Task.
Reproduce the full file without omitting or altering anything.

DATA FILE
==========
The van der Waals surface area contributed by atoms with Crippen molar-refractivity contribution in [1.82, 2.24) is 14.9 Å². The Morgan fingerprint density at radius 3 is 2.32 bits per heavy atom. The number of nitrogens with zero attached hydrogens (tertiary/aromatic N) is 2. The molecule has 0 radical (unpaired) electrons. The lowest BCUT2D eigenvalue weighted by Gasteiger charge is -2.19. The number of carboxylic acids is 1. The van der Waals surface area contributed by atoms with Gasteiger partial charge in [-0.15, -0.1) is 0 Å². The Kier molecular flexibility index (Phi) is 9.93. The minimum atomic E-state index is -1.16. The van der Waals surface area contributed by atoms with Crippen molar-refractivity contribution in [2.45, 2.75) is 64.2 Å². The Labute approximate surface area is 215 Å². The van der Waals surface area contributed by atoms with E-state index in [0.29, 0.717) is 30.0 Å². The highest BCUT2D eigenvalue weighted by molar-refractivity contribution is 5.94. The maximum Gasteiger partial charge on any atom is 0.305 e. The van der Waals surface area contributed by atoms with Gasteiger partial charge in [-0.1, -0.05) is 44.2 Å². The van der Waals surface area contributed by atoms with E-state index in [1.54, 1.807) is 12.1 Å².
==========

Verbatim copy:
The van der Waals surface area contributed by atoms with Crippen molar-refractivity contribution in [1.82, 2.24) is 14.9 Å². The Morgan fingerprint density at radius 3 is 2.32 bits per heavy atom. The number of nitrogens with zero attached hydrogens (tertiary/aromatic N) is 2. The molecule has 0 radical (unpaired) electrons. The lowest BCUT2D eigenvalue weighted by Gasteiger charge is -2.19. The number of carboxylic acids is 1. The van der Waals surface area contributed by atoms with Gasteiger partial charge in [-0.15, -0.1) is 0 Å². The Kier molecular flexibility index (Phi) is 9.93. The minimum atomic E-state index is -1.16. The van der Waals surface area contributed by atoms with Crippen molar-refractivity contribution in [2.45, 2.75) is 64.2 Å². The Labute approximate surface area is 215 Å². The van der Waals surface area contributed by atoms with E-state index in [0.29, 0.717) is 30.0 Å². The highest BCUT2D eigenvalue weighted by molar-refractivity contribution is 5.94. The maximum Gasteiger partial charge on any atom is 0.305 e. The van der Waals surface area contributed by atoms with Gasteiger partial charge in [-0.1, -0.05) is 44.2 Å². The van der Waals surface area contributed by atoms with E-state index in [1.54, 1.807) is 12.1 Å².